The Seattle School of Theology & Psychology will welcome Dr. Usha Tummala-Narra, an Associate Professor in the Department of Counseling, Developmental and Educational Psychology at Boston College and author of Psychoanalytic Theory and Cultural Competence in Psychotherapy, for the 12th annual Relational Perspectives Series on September 20 and 21.
The Relational Perspectives Series was founded by Dr. Roy Barsness in 2008 with the vision of creating an intimate, accessible environment to engage with relational and analytic theorists and clinicians who are contributing innovative, compelling work to the fields of psychology and psychotherapy.
The two-part event will focus on psychoanalytic perspectives on the roots of racism and xenophobia, and psychoanalytic understandings of sociocultural context in psychotherapy.
In her Friday evening public lecture at The Seattle School, on September 20, Dr. Usha Tummala-Narra will speak on Why the Hate?: Psychoanalytic Perspectives on Immigrants, Race, and Caste in Contemporary U.S. Recent policies in the U.S., such as those resulting in heightened policing of Black and Brown people and deportation of undocumented immigrants and separation of children from parents have made explicit the connection between racism and xenophobia. These policies and the broader xenophobic and racist sociopolitical climate in which they are implemented have important implications for intrapsychic life and interpersonal relationships. The Seattle School is proud to partner with the Northwest Alliance for Psychoanalytic Study to offer this public lecture as part of the Relational Perspectives Series. The Alliance is a non-profit interdisciplinary organization dedicated to making psychoanalytic knowledge available and useful to interested professionals and the larger community in the Pacific Northwest.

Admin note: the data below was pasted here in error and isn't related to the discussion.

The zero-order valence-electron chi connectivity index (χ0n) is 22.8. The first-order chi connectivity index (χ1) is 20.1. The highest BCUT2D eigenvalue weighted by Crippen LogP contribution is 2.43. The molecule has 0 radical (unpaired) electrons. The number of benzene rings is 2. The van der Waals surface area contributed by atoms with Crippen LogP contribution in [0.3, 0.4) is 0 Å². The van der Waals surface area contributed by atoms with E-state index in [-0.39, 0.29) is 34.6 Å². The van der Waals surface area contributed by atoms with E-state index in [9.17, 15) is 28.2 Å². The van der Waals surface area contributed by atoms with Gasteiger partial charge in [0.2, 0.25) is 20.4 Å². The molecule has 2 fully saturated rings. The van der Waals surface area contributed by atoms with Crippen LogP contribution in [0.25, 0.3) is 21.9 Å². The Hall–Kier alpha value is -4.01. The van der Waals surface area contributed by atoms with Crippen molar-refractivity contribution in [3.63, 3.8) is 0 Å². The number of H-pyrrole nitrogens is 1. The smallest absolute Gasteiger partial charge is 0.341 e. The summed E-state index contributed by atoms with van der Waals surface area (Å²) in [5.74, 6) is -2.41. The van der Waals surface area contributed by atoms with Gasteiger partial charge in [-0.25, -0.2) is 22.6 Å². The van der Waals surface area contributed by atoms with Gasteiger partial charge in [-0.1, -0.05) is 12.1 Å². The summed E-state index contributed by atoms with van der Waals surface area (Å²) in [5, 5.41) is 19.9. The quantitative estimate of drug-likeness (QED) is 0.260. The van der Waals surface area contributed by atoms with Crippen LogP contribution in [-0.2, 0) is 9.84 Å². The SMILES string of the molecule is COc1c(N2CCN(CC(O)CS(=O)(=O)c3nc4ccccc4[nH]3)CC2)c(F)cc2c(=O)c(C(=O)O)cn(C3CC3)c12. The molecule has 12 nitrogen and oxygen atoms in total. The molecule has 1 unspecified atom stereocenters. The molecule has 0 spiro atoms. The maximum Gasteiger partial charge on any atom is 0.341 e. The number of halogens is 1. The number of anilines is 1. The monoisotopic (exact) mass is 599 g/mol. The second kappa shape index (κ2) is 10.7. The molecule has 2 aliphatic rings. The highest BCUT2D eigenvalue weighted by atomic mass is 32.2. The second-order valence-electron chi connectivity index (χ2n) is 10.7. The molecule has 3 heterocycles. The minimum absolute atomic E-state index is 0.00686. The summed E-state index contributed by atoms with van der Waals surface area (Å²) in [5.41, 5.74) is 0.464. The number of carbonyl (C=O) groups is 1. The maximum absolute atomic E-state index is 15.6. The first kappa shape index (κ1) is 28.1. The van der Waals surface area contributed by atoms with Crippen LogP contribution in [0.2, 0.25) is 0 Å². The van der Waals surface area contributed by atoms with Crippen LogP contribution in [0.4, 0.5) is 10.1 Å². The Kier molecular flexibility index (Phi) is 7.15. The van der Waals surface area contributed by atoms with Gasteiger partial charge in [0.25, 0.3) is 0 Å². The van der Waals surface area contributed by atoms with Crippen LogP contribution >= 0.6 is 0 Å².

Dr. Usha Tummala-Narra will return on Saturday, September 21 for a workshop titled Culturally Informed Psychoanalytic Psychotherapy. Saturday’s workshop will have a particular focus on indigenous narrative and the complexity of cultural identity formation within the context of choice and constraint. This workshop is reserved for Seattle School alumni and current students. The general public is warmly invited to learn with us as we hear from Dr. Tummala-Narra at the public lecture on Friday, September 20, 7:30-9:00pm.